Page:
Walgreens’s effort at damage control this week appeared to leave no one satisfied as it continued to attract criticism from both sides of the abortion divide, a stark lesson in the dangers ahead for the multibillion-dollar chain drugstore industry that has been dragged headlong into the volatile issue.

Drugstores have faced criticism from various quarters for selling cigarettes and unhealthy snacks and for shifting policies over sales of birth control. But the conflagration over dispensing abortion pills eclipses those controversies in scale and poses a threat to drug chains’ relationships with consumers on both sides of the abortion debate, experts say.

The hashtag #boycottwalgreens has exploded on Twitter, fueled by abortion rights supporters who are angry over the pharmacy giant’s plans to refuse to dispense abortion pills in 21 states, including four states where abortion remains legal.

On the other side, antiabortion demonstrators disrupted the chain’s annual shareholder meeting and plan to continue protesting Walgreens for dispensing the drugs, mifepristone and misoprostol, anywhere. They are attempting to portray retail drugstores as a new version of abortion providers.

“It’s abortion politics in your neighborhood pharmacy. They brought this on themselves,” said Kristan Hawkins, president of Students for Life of America, an antiabortion group.

Walgreens scrambled to find a safe middle ground based on legal criteria. But that’s a delicate task on such a historically divisive issue, and as rapidly shifting state laws and rules remain in dispute or face court challenges in multiple jurisdictions.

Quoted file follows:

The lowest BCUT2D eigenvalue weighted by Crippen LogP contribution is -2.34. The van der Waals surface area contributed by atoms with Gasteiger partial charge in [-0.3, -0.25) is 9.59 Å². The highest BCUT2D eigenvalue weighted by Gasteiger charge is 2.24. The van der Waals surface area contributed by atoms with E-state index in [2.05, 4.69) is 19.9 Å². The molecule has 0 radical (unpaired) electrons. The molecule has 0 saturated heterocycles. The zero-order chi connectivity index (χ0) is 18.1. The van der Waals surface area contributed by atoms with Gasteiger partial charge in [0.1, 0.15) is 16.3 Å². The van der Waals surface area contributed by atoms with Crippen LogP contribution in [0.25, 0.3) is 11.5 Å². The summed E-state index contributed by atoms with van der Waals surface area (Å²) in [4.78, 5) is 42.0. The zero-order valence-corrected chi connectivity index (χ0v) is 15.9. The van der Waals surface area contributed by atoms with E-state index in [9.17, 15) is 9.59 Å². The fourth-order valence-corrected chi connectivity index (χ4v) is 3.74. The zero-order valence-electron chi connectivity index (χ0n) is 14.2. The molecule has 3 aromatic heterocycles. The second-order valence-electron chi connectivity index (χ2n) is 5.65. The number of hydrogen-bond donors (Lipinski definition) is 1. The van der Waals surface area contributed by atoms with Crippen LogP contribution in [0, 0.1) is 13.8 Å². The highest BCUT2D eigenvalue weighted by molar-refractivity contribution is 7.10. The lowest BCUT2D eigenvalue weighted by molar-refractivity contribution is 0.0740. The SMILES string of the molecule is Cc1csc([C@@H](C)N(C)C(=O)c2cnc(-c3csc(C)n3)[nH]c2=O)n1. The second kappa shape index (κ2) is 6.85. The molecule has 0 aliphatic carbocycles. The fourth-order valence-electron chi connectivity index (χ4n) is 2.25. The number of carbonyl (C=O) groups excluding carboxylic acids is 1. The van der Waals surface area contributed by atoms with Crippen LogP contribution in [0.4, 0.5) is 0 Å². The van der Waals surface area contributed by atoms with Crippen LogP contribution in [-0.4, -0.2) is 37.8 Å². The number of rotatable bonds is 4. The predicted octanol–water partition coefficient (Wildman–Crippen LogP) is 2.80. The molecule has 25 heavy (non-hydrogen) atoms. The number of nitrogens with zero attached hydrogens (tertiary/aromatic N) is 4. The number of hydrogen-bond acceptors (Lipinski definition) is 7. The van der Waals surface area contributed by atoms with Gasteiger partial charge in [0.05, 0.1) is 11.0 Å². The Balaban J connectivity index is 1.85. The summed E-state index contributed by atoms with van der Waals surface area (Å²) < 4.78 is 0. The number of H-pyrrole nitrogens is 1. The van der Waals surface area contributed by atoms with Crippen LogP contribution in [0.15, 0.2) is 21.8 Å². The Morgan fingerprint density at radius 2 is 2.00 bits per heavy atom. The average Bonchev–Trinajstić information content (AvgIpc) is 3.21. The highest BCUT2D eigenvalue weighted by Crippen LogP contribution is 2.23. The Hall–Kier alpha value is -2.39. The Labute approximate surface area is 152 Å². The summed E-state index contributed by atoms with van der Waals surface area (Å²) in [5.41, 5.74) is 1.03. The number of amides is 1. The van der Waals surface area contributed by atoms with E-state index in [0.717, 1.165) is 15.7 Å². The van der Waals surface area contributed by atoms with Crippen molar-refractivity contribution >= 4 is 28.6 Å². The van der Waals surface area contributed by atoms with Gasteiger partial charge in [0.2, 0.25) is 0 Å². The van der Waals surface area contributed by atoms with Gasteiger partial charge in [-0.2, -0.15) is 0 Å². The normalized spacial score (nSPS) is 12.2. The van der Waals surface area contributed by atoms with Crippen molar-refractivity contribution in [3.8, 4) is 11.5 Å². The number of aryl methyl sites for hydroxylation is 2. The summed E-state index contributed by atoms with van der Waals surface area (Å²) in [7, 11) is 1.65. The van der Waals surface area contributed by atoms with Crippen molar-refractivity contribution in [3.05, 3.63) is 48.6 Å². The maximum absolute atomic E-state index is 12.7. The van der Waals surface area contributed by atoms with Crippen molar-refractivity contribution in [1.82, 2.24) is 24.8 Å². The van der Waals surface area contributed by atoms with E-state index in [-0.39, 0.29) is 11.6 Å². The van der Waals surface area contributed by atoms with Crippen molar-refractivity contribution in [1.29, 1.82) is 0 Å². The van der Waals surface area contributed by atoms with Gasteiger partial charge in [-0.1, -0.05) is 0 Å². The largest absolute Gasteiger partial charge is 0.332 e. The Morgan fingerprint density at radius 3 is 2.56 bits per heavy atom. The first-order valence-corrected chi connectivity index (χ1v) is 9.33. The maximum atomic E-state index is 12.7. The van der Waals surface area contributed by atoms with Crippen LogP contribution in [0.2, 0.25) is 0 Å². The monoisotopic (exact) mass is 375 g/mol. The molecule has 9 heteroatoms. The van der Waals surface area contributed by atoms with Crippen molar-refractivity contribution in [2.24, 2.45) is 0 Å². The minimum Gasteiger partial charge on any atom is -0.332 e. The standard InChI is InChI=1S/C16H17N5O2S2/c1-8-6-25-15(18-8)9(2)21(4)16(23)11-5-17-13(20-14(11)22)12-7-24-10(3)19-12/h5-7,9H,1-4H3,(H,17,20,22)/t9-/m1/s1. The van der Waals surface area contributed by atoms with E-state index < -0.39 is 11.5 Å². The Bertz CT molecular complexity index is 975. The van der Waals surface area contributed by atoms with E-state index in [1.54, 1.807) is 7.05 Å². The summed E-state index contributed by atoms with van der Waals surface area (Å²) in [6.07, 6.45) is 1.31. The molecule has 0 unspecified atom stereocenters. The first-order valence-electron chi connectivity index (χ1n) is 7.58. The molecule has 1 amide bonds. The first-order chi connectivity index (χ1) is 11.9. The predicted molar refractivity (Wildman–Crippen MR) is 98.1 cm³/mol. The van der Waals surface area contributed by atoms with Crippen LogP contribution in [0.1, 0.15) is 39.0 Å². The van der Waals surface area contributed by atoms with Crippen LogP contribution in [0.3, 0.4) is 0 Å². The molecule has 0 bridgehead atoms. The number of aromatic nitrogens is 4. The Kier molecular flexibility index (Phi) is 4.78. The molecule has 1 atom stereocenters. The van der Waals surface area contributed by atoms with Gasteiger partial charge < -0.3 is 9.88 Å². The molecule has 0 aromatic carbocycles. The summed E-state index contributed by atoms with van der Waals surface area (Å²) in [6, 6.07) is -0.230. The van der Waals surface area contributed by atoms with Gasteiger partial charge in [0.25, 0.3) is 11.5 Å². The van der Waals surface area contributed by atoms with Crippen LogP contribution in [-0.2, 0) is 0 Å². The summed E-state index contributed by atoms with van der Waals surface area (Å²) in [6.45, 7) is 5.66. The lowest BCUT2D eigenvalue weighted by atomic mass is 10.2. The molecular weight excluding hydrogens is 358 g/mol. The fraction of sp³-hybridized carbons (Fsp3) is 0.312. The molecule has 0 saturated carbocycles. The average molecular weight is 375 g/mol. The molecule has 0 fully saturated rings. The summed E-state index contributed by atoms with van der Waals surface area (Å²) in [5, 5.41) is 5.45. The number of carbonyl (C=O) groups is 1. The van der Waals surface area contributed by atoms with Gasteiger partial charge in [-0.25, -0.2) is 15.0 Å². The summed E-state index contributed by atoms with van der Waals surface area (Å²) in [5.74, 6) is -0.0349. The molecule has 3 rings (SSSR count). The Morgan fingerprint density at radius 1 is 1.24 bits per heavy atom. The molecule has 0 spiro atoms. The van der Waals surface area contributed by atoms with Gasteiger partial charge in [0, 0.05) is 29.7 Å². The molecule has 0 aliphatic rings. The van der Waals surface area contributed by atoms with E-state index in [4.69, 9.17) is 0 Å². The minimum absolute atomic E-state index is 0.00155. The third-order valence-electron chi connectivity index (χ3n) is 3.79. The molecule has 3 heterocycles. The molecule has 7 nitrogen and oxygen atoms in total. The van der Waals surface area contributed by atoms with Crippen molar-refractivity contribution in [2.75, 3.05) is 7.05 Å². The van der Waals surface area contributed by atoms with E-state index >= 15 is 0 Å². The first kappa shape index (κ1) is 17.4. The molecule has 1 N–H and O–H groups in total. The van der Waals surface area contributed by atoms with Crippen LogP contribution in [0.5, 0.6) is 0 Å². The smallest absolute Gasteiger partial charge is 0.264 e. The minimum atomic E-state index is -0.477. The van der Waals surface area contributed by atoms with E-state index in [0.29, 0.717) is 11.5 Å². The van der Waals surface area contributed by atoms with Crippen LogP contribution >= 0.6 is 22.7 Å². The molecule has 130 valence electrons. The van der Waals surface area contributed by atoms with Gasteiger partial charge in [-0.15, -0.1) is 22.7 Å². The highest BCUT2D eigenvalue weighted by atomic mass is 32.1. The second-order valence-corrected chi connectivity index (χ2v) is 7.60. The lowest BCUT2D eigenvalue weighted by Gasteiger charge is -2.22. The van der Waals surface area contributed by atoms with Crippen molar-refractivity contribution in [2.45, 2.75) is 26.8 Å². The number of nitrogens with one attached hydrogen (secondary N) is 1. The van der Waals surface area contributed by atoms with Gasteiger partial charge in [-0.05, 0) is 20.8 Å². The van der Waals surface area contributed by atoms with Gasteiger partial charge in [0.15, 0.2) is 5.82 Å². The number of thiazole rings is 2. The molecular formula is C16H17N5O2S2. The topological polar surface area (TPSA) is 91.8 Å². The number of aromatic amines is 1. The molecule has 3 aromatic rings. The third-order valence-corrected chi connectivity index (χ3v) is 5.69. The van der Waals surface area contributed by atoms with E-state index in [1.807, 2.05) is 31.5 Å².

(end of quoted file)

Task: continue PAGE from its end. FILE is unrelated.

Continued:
“We want to be very clear about what our position has always been,” Walgreens posted on Twitter late Monday night, a bid to recalibrate its message after four days of blistering criticism and a threat by Democratic California Gov. Gavin Newsom to block Walgreens from receiving any state business. “Walgreens plans to dispense Mifepristone in any jurisdiction where it is legally permissible to do so.”

Observers were left to parse the company’s new statement for clues about how it will walk the tightrope between the job of selling approved medicines and adherence to state laws that could open up the company and its pharmacists to prosecution and lawsuits. Moreover, the gesture toward clarity seemed to be subsumed in the legal and political chaos that the U.S. Supreme Court unleashed last year when it upended the constitutional right to abortion that had been the law of the land for a half-century.

Walgreens triggered the latest controversy when, in response to a threatening letter signed by Republican state attorneys general, it said it would refrain from dispensing abortion pills in those states, including Kansas, Iowa, Montana and Alaska, where abortion remains legal. The other large drug chains, CVS and Rite Aid, have been less specific about their plans, stating they will dispense the pills where it is legally permitted.

The way this fight is playing out for drugstores is analogous to the way political fights in Florida over gay rights hurt Disney, said Daniel Korschun, an associate professor of marketing at Drexel University. The legal and cultural issues companies face are now routinely seized upon by politicians seeking to make gains among their respective constituencies – Newsom in California, and Gov. Ron DeSantis in the case of Disney and Florida, he said.

Moreover, Walgreens, with annual sales of more than $130 billion, faces the danger of alienating some customers because the legal landscape is pushing it toward inconsistency – with different policies for different states, added Korschun, who has conducted research on consumer attitudes toward chain drugstores.